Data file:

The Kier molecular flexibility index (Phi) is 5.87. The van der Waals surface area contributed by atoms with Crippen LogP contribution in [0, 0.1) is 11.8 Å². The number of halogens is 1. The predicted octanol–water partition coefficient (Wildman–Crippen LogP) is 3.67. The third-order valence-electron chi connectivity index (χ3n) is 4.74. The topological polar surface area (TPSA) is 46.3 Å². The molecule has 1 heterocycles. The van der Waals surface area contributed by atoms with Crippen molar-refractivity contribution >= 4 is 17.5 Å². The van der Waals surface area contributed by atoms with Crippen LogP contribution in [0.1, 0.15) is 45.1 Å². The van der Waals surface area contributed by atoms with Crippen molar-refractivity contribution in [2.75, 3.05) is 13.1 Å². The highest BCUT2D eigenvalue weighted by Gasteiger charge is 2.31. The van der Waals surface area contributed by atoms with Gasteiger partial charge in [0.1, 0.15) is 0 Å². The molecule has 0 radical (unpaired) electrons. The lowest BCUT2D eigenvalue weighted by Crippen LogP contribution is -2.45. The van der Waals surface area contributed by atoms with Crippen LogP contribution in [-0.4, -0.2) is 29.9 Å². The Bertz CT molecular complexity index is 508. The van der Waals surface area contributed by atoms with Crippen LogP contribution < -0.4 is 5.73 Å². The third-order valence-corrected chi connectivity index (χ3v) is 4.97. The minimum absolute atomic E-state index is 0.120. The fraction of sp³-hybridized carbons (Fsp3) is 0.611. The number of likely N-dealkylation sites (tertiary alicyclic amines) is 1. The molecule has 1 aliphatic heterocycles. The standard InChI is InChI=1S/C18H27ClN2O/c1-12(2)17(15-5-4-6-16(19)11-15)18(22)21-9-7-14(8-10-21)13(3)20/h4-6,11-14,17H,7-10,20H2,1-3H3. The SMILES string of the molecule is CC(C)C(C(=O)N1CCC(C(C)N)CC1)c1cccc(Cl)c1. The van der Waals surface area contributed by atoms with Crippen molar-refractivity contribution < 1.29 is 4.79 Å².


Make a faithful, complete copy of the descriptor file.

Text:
The Kier molecular flexibility index (Phi) is 5.87. The van der Waals surface area contributed by atoms with Crippen LogP contribution in [0, 0.1) is 11.8 Å². The number of halogens is 1. The predicted octanol–water partition coefficient (Wildman–Crippen LogP) is 3.67. The third-order valence-electron chi connectivity index (χ3n) is 4.74. The topological polar surface area (TPSA) is 46.3 Å². The molecule has 1 heterocycles. The van der Waals surface area contributed by atoms with Crippen molar-refractivity contribution >= 4 is 17.5 Å². The van der Waals surface area contributed by atoms with Crippen LogP contribution in [0.1, 0.15) is 45.1 Å². The van der Waals surface area contributed by atoms with Crippen molar-refractivity contribution in [2.75, 3.05) is 13.1 Å². The highest BCUT2D eigenvalue weighted by Gasteiger charge is 2.31. The van der Waals surface area contributed by atoms with Gasteiger partial charge in [0.1, 0.15) is 0 Å². The molecule has 0 radical (unpaired) electrons. The lowest BCUT2D eigenvalue weighted by Crippen LogP contribution is -2.45. The van der Waals surface area contributed by atoms with Crippen LogP contribution in [-0.4, -0.2) is 29.9 Å². The Bertz CT molecular complexity index is 508. The van der Waals surface area contributed by atoms with Crippen LogP contribution < -0.4 is 5.73 Å². The third-order valence-corrected chi connectivity index (χ3v) is 4.97. The minimum absolute atomic E-state index is 0.120. The fraction of sp³-hybridized carbons (Fsp3) is 0.611. The number of likely N-dealkylation sites (tertiary alicyclic amines) is 1. The molecule has 1 aliphatic heterocycles. The standard InChI is InChI=1S/C18H27ClN2O/c1-12(2)17(15-5-4-6-16(19)11-15)18(22)21-9-7-14(8-10-21)13(3)20/h4-6,11-14,17H,7-10,20H2,1-3H3. The SMILES string of the molecule is CC(C)C(C(=O)N1CCC(C(C)N)CC1)c1cccc(Cl)c1. The van der Waals surface area contributed by atoms with Crippen molar-refractivity contribution < 1.29 is 4.79 Å².